Late summer madness in High Barnet
PUBLISHED: 15:12 15 February 2010 | UPDATED: 15:29 20 February 2013
Tucked away in a quiet street in High Barnet, a tardis of a garden brims over with late summer colour. Philippa Pearson is dazzled by the display...
JULIAN Bishop is a self-confessed plantaholic. A visit to his garden in High Barnet confirms this as soon as you step foot onto the path leading to the front door. This tiny front garden only measures 20ft by 35ft and it is crammed with what he calls his 'experimental Piet Oudolf-inspired plants' which love dry conditions and include knautia macedonica, tall spires of bronze fennel and persicaria. These are set against a background border of established shrubs which provide year round colour and interest. The hard landscaping and paths are made from recycled materials including 60's concrete, old bottles and cast-off bathroom tiles, creating a fun, interesting yet welcoming effect. Did I mention there is also room to park a car here as well?
Julilan and his wife Rhian came to the house 11 years ago, moving from a few streets away. They opened the garden at their previous house and brought several plants with them for the new plot. They moved in during May and decided to create a new garden straight away; the garden was just lawn with some mature trees around the edges but no real structure in place. Julian likes late summer plants and the garden was planned to be at its peak from August onwards with colour themed borders.
I squeezed along the covered side passage, brimming with plants in containers, to the back garden, amazed at the sheer wealth of plants and design features packed into a small space measuring 90ft by 35ft. The garden is split into three areas, divided by hedges and arches, complete with two water features near the house. One is situated in a hot border full of bright orange and yellow nasturtiums climbing up a wall, vibrant red dahlias and several interesting hardy salvias. 'I've tried to create a tropical look here,' says Julian who is a producer with the BBC. Salvias are a bit of a passion with him, the latest addition being salvia coahuilensis with purple flowers and blackcurrant fragranced leaves. The yellow themed border opposite has day lilies, rudbeckias and one of my favourite specimen shrubs, buddleja globosa which has fabulous pom-poms of yellow-orangey flowers throughout the summer. The middle area has a white border with gladiolus callianthus, persicaria, annual white cosmos and roses. 'I've gone quite big on edible things this year', says Julian and raised beds in this area have fruit, herbs, courgettes and other vegetables ripening in the sun. This area of the garden is very tranquil with a swinging wooden seat, a favourite place for the cats, too. At the top of the garden a small greenhouse sits adjacent to the children's play area, built around an ash tree where lower branches have been removed to raise the tree's canopy to create more space.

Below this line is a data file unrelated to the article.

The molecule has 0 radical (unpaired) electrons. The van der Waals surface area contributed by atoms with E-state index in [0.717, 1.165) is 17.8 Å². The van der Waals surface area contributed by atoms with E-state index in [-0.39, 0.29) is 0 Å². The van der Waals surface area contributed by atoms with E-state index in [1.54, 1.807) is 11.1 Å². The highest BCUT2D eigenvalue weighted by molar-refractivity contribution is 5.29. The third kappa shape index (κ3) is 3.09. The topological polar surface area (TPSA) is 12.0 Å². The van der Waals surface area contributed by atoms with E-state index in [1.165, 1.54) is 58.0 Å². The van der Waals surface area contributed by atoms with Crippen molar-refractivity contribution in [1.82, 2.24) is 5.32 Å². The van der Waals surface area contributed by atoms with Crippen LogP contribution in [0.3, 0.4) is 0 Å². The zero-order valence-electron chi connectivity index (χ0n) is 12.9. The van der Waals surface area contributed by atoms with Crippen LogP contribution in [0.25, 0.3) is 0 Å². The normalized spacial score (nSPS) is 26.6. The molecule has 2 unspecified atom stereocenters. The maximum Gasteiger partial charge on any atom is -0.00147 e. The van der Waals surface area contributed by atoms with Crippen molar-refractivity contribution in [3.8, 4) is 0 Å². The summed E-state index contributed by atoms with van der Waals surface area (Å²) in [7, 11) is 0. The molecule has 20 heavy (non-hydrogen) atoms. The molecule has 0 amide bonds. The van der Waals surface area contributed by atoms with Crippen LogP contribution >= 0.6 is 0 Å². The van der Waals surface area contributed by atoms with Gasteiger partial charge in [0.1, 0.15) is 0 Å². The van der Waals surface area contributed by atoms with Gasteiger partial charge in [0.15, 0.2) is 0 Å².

People come from far and wide to see this tiny but inspiring garden. One year, Rhian was heavily pregnant and went into premature labour - but not before serving homemade teas to more than 200 visitors to the garden! The plant stall is always popular and Julian propagates plants from cuttings or grows them from seed. An empty pot doesn't have time to gather dust in this garden: 'If there's an empty plant pot around when I get home from work, I usually find something to propagate and put in it!' says this plantaholic gardener.